New accounting standards under the Financial Accounting Standards Board’s (FASB) Accounting Standards Update (ASU) No. 2016-02, Leases (Topic 842) require organizations to record leases on their balance sheets. in 2019, and now it’s time for private companies to follow before the newly revised December 15, 2021 deadline.
Here are 10 lessons from which private companies will benefit.
Public companies suggest that the earlier a company starts implementation, the smoother and less costly the process is. For private companies working toward the extended deadline, it’s not too early to start.
The FASB’s leasing standards require private companies to record on their balance sheets leases embedded into other contracts. As a private business owner, this means asking yourself how many assets your business leases including those not explicitly defined. Companies underestimate their number of leases – from coffee makers to building space. Documenting leased items takes time.
Contracts for car leases might be straightforward while land, equipment, and office leases can be complex. Companies need to have the right information, which involves reviewing the terms of each and every lease.
The new lease accounting standards add more requirements for your accounting team. This may mean budgeting for additional accounting staff members who can gather lease data and interact with other departments and branch offices.
Private companies need to make sure their legal, purchasing, IT, property management, and other departments are engaged with accounting during the transition process. This outreach can help form a more comprehensive understanding of the company’s leases.
The conversion to the new lease accounting standards requires change for all departments and divisions involved. It’s important for your accounting team to provide regular updates on any new processes and requirements to ensure other departments are in the loop.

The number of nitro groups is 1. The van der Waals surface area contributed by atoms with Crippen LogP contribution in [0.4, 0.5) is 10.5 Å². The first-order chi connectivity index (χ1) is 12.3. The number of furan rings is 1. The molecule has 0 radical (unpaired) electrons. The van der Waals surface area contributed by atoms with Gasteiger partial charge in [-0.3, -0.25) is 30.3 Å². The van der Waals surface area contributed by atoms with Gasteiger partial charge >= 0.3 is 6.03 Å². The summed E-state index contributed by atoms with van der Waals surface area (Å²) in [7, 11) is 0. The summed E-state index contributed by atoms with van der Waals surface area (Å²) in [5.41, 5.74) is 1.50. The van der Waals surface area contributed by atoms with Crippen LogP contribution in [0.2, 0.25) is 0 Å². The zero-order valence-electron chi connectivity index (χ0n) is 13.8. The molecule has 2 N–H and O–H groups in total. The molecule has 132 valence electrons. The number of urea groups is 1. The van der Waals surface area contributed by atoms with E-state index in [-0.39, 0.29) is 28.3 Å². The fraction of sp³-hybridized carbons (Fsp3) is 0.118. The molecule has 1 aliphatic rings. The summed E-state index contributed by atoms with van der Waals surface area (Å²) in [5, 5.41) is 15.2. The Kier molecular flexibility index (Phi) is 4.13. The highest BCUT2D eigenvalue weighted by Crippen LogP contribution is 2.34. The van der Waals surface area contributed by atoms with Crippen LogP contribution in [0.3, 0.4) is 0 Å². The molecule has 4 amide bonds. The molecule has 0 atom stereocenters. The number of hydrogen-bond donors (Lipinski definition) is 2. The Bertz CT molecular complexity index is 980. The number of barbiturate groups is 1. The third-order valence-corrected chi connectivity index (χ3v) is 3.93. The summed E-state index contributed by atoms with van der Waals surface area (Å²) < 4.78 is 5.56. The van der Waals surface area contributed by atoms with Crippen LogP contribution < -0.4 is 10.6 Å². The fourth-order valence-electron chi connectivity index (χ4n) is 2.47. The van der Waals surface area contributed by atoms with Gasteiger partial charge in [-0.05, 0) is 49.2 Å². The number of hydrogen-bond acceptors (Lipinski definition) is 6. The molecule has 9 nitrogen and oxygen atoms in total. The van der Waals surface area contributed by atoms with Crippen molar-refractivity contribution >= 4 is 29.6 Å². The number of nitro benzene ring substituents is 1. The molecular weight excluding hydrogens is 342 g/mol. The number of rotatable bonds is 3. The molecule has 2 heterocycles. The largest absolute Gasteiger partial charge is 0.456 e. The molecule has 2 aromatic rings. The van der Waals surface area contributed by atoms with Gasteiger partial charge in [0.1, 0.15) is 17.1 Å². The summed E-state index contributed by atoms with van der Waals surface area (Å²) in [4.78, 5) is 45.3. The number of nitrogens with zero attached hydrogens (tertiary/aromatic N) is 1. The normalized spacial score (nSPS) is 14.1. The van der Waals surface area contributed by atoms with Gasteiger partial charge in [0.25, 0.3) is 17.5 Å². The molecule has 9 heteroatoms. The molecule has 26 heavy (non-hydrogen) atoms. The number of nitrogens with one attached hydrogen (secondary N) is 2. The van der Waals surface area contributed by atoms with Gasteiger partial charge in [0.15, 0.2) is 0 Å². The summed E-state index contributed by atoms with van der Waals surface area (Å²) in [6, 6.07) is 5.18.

Ask these questions ahead of implementation efforts:
The biggest surprise most companies deal with is the number of leases they have. For example, one lease for several hundreds of units may in fact be several hundred leases because each piece of equipment needs to be tracked separately. Verbal agreement leases may also be required to be recorded in accordance with the new standard.
The approach your organization adopts during your implementation process might have a significant impact on your balance sheet, so keep your auditors in the loop as much as possible. While auditors can’t make management decisions, you can share information on how your company will handle lease accounting going forward and the technology solution you choose. You can also allow your auditors to sit in on presentations or ask questions regarding lease accounting.
Adapting your company to the new lease accounting standards means considering all options that streamlines the process. In addition to a framework for compliance, many companies are seeking tools to perform critical analysis and automate processes to meet the compliance standards. Utilizing a CPA Firm can enable your company to manage their lease accounting processes efficiently while achieving compliance with the new standards.
Outsourcing allows you to ease into the implementation process by:
Contact your trusted advisors at 415 Group about the Accounting Standards Update today.
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